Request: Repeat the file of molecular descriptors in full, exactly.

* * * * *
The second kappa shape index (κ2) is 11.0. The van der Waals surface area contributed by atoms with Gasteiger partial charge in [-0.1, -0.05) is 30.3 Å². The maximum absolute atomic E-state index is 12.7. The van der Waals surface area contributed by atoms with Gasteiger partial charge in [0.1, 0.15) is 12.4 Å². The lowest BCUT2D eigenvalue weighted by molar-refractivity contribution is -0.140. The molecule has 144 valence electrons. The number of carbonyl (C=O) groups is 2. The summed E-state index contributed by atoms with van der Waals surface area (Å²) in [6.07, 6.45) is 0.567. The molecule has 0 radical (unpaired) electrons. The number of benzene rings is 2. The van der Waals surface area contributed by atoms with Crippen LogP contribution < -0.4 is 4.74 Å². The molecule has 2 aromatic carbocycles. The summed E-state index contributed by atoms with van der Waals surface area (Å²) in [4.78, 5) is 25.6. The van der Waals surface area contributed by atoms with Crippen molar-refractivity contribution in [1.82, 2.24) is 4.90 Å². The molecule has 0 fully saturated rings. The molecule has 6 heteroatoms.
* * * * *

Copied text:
The second kappa shape index (κ2) is 11.0. The van der Waals surface area contributed by atoms with Gasteiger partial charge in [-0.1, -0.05) is 30.3 Å². The maximum absolute atomic E-state index is 12.7. The van der Waals surface area contributed by atoms with Gasteiger partial charge in [0.1, 0.15) is 12.4 Å². The lowest BCUT2D eigenvalue weighted by molar-refractivity contribution is -0.140. The molecule has 144 valence electrons. The number of carbonyl (C=O) groups is 2. The summed E-state index contributed by atoms with van der Waals surface area (Å²) in [6.07, 6.45) is 0.567. The molecule has 0 radical (unpaired) electrons. The number of benzene rings is 2. The van der Waals surface area contributed by atoms with Crippen LogP contribution < -0.4 is 4.74 Å². The molecule has 2 aromatic carbocycles. The summed E-state index contributed by atoms with van der Waals surface area (Å²) in [4.78, 5) is 25.6. The van der Waals surface area contributed by atoms with Crippen molar-refractivity contribution in [1.82, 2.24) is 4.90 Å². The molecule has 0 fully saturated rings. The molecule has 6 heteroatoms.